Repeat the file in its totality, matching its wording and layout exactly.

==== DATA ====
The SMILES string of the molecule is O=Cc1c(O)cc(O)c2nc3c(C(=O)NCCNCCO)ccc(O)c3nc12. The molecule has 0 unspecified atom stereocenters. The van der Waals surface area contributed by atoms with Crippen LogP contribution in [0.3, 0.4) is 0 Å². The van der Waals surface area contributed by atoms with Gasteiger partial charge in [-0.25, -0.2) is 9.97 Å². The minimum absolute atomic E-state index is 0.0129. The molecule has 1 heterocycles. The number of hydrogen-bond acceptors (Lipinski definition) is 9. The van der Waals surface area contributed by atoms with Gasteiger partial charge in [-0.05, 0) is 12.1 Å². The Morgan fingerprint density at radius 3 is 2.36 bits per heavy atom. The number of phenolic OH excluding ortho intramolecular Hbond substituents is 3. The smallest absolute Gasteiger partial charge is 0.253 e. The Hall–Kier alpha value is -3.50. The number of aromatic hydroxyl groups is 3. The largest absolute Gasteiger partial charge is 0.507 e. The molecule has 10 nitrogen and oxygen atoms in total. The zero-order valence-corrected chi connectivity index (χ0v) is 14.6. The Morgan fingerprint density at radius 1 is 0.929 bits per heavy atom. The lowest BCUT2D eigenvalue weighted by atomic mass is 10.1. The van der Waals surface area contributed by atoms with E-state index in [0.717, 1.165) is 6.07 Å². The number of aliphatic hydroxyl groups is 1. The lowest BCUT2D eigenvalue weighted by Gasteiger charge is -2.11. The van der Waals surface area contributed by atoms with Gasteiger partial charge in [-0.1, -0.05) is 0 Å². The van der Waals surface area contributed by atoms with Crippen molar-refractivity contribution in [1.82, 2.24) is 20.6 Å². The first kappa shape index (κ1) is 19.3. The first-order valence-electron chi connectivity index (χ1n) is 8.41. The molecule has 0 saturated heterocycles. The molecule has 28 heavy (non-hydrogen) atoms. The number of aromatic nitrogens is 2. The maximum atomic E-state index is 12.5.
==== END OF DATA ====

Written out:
The SMILES string of the molecule is O=Cc1c(O)cc(O)c2nc3c(C(=O)NCCNCCO)ccc(O)c3nc12. The molecule has 0 unspecified atom stereocenters. The van der Waals surface area contributed by atoms with Crippen LogP contribution in [0.3, 0.4) is 0 Å². The van der Waals surface area contributed by atoms with Gasteiger partial charge in [-0.25, -0.2) is 9.97 Å². The minimum absolute atomic E-state index is 0.0129. The molecule has 1 heterocycles. The number of hydrogen-bond acceptors (Lipinski definition) is 9. The van der Waals surface area contributed by atoms with Gasteiger partial charge in [-0.05, 0) is 12.1 Å². The Morgan fingerprint density at radius 3 is 2.36 bits per heavy atom. The number of phenolic OH excluding ortho intramolecular Hbond substituents is 3. The smallest absolute Gasteiger partial charge is 0.253 e. The Hall–Kier alpha value is -3.50. The number of aromatic hydroxyl groups is 3. The largest absolute Gasteiger partial charge is 0.507 e. The molecule has 10 nitrogen and oxygen atoms in total. The zero-order valence-corrected chi connectivity index (χ0v) is 14.6. The Morgan fingerprint density at radius 1 is 0.929 bits per heavy atom. The lowest BCUT2D eigenvalue weighted by atomic mass is 10.1. The van der Waals surface area contributed by atoms with E-state index in [0.717, 1.165) is 6.07 Å². The number of aliphatic hydroxyl groups is 1. The lowest BCUT2D eigenvalue weighted by Gasteiger charge is -2.11. The van der Waals surface area contributed by atoms with Gasteiger partial charge in [-0.1, -0.05) is 0 Å². The van der Waals surface area contributed by atoms with Crippen molar-refractivity contribution in [1.82, 2.24) is 20.6 Å². The first kappa shape index (κ1) is 19.3. The first-order valence-electron chi connectivity index (χ1n) is 8.41. The molecule has 0 saturated heterocycles. The molecule has 28 heavy (non-hydrogen) atoms. The number of aromatic nitrogens is 2. The maximum atomic E-state index is 12.5.